We were outside with the kids filling the bird feeders with the seeds Scott harvested from his very own sunflowers.  One of the saddest things I have chosen to do is to stop purchasing bird seed because it comes packaged in plastic bags.  So it was with great delight that I filled the feeders tonight with seeds that came direct from the garden.  So of course, I had daydreams of growing fields of sunflowers......

This week I have also really been loving roasted vegetables.  I know, I know, they are so 90's, and so overdone.  But when you only eat tomatoes, eggplant, peppers, and zucchini when they are in season they become a rare delicacy.  We've been eating roasted veg in everything from pasta, panzerottis and quiche.
 The last leaves of lettuce in the garden have been tasting awesome dressed in this Maple Soy Vinagrette from Recipes from the Root Cellar.  I know I keep mentioning this cookbook, but that is because I am really diggin it.

2 Tbsp organic balsamic vinegar
2 Tbsp local maple syrup
2 Tbsp organic tamari
2 cloves organic garlic
1 1/2 inch piece of organic ginger
3 Tbsp organic e.v olive oil

Method: Blend and enjoy.

One of my greatest pleasures in being a mother is revisiting the wonderful world of childhood with my son.    I love sharing songs, stories, games and toys from my own childhood, as well as introducing both of us to new and exciting things.  Being a child of the 80's I myself was totally immersed in television and plastic culture, so it is fun exploring a whole new world that doesn't include these things.  Each day is an adventure into story, fantasy, nature and parenting.  I am learning so much about myself as a person as I strive to be a loving parent and person, the likes of which I would want my child to model.  No doubt, this is a very challenging process, but at moments like this one right now I am so diggin being a mom.  I am really loving awakening creativity within myself, and enjoying the creativity of others.
  Right  now I am reading The Compete Hans Christian Andersen Fairy Tales and can't wait until Faegan is a bit older to share the tales with him.  But for now I am just relishing the rich imagery and fantasy of it all.....

Sunday, October 2, 2011


To say that I am diggin my Gong is an understatement.  I am blown away and am in awe of my Gong.  I am blessed to share the practice of Kundalini Yoga every Saturday afternoon with some beautiful people at All Yoga in Dartmouth.  To celebrate, I carted my Gong over to the studio and it is now the Gong-in-Residence, which I use when I teach to immerse the group in it's healing sounds which moves us beyond the boundaries of our minds.  Wow, or as we like to say in Kundalini Yoga, Wahe Guru!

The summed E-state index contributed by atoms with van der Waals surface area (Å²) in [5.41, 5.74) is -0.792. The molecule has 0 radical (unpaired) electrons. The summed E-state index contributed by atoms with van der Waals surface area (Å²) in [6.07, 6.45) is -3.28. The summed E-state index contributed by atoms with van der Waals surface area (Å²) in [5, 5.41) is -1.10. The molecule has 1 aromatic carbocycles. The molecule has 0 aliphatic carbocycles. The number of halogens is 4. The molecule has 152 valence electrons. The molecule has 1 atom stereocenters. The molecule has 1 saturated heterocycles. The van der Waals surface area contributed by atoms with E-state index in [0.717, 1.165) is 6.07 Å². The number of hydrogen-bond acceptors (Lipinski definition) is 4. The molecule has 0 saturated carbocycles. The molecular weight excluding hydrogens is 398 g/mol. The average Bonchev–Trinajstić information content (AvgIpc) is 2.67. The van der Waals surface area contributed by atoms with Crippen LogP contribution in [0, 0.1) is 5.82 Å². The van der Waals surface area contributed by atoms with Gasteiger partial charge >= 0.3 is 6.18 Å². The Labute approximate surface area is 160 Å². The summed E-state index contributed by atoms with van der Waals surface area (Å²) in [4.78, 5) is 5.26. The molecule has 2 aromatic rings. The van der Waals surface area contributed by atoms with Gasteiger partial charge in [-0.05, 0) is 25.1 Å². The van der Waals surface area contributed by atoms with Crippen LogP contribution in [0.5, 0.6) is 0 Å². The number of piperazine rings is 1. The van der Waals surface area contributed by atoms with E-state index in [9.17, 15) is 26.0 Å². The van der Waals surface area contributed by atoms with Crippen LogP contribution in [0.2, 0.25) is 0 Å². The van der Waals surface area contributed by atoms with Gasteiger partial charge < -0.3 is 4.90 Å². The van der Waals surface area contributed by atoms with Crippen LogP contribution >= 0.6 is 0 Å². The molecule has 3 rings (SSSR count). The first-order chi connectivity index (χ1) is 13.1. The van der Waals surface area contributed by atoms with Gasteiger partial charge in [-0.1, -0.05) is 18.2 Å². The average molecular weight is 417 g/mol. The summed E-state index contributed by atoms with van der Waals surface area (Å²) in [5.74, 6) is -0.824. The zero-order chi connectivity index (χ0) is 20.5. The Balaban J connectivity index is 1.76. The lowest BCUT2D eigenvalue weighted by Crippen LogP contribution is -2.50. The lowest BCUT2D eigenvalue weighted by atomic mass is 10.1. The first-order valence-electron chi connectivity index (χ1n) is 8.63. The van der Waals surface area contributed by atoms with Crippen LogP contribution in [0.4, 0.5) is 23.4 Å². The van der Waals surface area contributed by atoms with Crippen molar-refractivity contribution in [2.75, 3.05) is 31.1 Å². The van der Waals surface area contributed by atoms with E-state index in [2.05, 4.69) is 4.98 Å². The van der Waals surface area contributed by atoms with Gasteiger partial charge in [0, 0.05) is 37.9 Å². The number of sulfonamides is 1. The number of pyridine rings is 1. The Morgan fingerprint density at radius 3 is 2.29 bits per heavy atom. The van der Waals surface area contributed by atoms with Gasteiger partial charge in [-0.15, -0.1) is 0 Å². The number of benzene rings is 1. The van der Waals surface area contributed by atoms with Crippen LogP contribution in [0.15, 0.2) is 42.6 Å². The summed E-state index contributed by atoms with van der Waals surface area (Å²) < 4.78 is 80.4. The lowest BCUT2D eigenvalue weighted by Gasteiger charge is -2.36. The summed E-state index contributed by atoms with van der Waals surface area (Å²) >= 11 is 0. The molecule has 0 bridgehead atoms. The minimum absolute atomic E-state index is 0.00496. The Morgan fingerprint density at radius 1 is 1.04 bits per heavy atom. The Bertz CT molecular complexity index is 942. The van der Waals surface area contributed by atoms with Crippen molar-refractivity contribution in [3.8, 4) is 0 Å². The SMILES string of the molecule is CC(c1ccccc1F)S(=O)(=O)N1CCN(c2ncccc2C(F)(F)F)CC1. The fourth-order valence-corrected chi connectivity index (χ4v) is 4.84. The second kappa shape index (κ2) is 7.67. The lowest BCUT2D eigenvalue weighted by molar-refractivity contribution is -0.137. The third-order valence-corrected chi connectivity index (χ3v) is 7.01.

For all you mothers out there, you know how important it is to nurture your children.  I hope you also know how important it is to nurture yourself too.  I often forget this, especially with a young infant to care for, as well as a three and a half year old, a husband, goats, chickens, turkeys, and a household to manage.  Anyway, I've committed to putting a little more effort in doing things that recharge my batteries so I can be a healthier, happier me.  This includes booking a healing massage once a month, which I've done twice thus far.  What a beautiful thing a massage is.  Afterwards I feel so light and well, content.  As I am driving home I look at people in their cars and on the street and I think to myself, "wow, if everyone had a massage, we could all feel this good and the world would be a very different place."  It is such a simple thing, but such a huge thing at the same time.  So I am definitely digging the massages. 
     In addition to the lovely massage sessions, I also do simple things like give myself home spa treatments.  Most of the time I don't put any effort in how I look, and never put anything on my face except shea butter and olive oil when I get out of the shower.  A couple of weeks ago I took the extra few minutes to prepare myself a nice natural cleanser based on the formulation I made for my former company Anointment.  I then slather my face in Tangled Gardens Rose Petal Honey to act as a "mask".  The final touches include some Anointment Rose Toner, and then a moisturizing dose of olive oil and shea butter.  
When I have lots of time this whole thing routine also includes a sugar or salt body scrub session and an herbal face steam.  I am definitely digging the self pampering.  Don't get me wrong though, the pampering isn't all easy peasy.  Oh no, I am a Kundalini Yogi after all, so I start the day off with those cold showers I mentioned in my last post, and then a few minutes of heavy duty Kundalini wake up exercises.  It's all about balance, ya know?